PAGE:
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Unsupervised Word Segmentation for Neural Machine Translation and Text Generation
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Use a single regex match with optional operator
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Subword Neural Machine Translation

This repository contains preprocessing scripts to segment text into subword units. The primary purpose is to facilitate the reproduction of our experiments on Neural Machine Translation with subword units (see below for reference).


install via pip (from PyPI):

pip install subword-nmt

install via pip (from Github):

pip install

alternatively, clone this repository; the scripts are executable stand-alone.


Check the individual files for usage instructions.

To apply byte pair encoding to word segmentation, invoke these commands:

subword-nmt learn-bpe -s {num_operations} < {train_file} > {codes_file}
subword-nmt apply-bpe -c {codes_file} < {test_file} > {out_file}

To segment rare words into character n-grams, do the following:

subword-nmt get-vocab --train_file {train_file} --vocab_file {vocab_file}
subword-nmt segment-char-ngrams --vocab {vocab_file} -n {order} --shortlist {size} < {test_file} > {out_file}

The original segmentation can be restored with a simple replacement:

sed -r 's/(@@ )|(@@ ?$)//g'

If you cloned the repository and did not install a package, you can also run the individual commands as scripts:

./subword_nmt/ -s {num_operations} < {train_file} > {codes_file}


We found that for languages that share an alphabet, learning BPE on the concatenation of the (two or more) involved languages increases the consistency of segmentation, and reduces the problem of inserting/deleting characters when copying/transliterating names.

However, this introduces undesirable edge cases in that a word may be segmented in a way that has only been observed in the other language, and is thus unknown at test time. To prevent this, accepts a --vocabulary and a --vocabulary-threshold option so that the script will only produce symbols which also appear in the vocabulary (with at least some frequency).

To use this functionality, we recommend the following recipe (assuming L1 and L2 are the two languages):

Learn byte pair encoding on the concatenation of the training text, and get resulting vocabulary for each:

cat {train_file}.L1 {train_file}.L2 | subword-nmt learn-bpe -s {num_operations} -o {codes_file}
subword-nmt apply-bpe -c {codes_file} < {train_file}.L1 | subword-nmt get-vocab > {vocab_file}.L1
subword-nmt apply-bpe -c {codes_file} < {train_file}.L2 | subword-nmt get-vocab > {vocab_file}.L2

more conventiently, you can do the same with with this command:

subword-nmt learn-joint-bpe-and-vocab --input {train_file}.L1 {train_file}.L2 -s {num_operations} -o {codes_file} --write-vocabulary {vocab_file}.L1 {vocab_file}.L2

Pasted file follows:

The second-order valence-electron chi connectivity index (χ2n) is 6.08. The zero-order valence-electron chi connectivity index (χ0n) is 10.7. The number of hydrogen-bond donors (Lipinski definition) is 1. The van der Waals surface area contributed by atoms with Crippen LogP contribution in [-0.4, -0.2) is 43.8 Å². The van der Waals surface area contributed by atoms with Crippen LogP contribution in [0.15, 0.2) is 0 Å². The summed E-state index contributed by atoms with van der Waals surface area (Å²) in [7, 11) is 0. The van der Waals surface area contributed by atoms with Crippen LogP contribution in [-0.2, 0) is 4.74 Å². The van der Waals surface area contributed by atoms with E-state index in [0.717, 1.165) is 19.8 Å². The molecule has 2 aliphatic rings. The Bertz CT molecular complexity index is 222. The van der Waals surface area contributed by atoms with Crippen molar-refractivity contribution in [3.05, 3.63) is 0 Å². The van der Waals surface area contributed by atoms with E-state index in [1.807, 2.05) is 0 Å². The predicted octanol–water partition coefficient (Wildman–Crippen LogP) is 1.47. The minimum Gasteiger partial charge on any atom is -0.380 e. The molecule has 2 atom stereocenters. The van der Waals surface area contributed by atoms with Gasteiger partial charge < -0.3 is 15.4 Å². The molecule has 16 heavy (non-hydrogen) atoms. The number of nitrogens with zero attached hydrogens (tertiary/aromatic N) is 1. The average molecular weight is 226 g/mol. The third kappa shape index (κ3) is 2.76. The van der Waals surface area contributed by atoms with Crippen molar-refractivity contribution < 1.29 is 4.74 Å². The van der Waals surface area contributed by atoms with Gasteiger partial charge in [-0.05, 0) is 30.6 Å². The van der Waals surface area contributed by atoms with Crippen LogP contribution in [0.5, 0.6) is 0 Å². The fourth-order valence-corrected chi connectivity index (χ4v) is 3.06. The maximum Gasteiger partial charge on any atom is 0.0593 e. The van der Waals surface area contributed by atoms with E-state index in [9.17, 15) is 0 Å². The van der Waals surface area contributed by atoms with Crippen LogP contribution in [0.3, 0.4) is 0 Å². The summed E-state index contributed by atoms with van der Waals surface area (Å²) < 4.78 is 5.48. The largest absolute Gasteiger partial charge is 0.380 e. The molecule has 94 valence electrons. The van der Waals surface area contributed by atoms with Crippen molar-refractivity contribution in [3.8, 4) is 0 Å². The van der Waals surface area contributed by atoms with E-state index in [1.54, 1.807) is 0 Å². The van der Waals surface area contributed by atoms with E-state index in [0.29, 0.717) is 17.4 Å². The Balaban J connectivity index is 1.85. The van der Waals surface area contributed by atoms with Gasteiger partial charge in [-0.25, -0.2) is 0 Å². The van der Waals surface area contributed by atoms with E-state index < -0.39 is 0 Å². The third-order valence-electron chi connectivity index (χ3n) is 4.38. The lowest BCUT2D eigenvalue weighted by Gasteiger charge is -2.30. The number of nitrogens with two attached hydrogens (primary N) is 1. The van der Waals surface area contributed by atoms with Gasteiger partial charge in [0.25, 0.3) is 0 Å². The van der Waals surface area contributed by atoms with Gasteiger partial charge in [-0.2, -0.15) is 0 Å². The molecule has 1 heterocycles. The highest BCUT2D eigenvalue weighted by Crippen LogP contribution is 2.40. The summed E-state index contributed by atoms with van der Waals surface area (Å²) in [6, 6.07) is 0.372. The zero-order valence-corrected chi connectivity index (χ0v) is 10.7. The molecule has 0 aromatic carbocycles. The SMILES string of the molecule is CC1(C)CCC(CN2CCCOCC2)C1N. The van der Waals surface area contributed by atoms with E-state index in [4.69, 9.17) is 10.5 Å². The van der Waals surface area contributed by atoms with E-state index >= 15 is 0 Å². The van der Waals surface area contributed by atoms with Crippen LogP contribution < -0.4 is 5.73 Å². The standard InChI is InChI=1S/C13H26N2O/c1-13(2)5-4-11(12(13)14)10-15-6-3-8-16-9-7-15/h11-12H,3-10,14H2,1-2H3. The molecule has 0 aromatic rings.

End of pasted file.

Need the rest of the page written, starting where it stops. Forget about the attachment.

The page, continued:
re-apply byte pair encoding with vocabulary filter:

subword-nmt apply-bpe -c {codes_file} --vocabulary {vocab_file}.L1 --vocabulary-threshold 50 < {train_file}.L1 > {train_file}.BPE.L1
subword-nmt apply-bpe -c {codes_file} --vocabulary {vocab_file}.L2 --vocabulary-threshold 50 < {train_file}.L2 > {train_file}.BPE.L2

as a last step, extract the vocabulary to be used by the neural network. Example with Nematus:

nematus/data/ {train_file}.BPE.L1 {train_file}.BPE.L2

[you may want to take the union of all vocabularies to support multilingual systems]

for test/dev data, re-use the same options for consistency:

subword-nmt apply-bpe -c {codes_file} --vocabulary {vocab_file}.L1 --vocabulary-threshold 50 < {test_file}.L1 > {test_file}.BPE.L1


The segmentation methods are described in:

Rico Sennrich, Barry Haddow and Alexandra Birch (2016): Neural Machine Translation of Rare Words with Subword Units Proceedings of the 54th Annual Meeting of the Association for Computational Linguistics (ACL 2016). Berlin, Germany.


This repository implements the subword segmentation as described in Sennrich et al. (2016), but since version 0.2, there is one core difference related to end-of-word tokens.

In Sennrich et al. (2016), the end-of-word token </w> is initially represented as a separate token, which can be merged with other subwords over time:

u n d </w>
f u n d </w>

Since 0.2, end-of-word tokens are initially concatenated with the word-final character:

u n d</w>
f u n d</w>

The new representation ensures that when BPE codes are learned from the above examples and then applied to new text, it is clear that a subword unit und is unambiguously word-final, and un is unambiguously word-internal, preventing the production of up to two different subword units from each BPE merge operation. is backward-compatible and continues to accept old-style BPE files. New-style BPE files are identified by having the following first line: #version: 0.2


This project has received funding from Samsung Electronics Polska sp. z o.o. - Samsung R&D Institute Poland, and from the European Union’s Horizon 2020 research and innovation programme under grant agreement 645452 (QT21).

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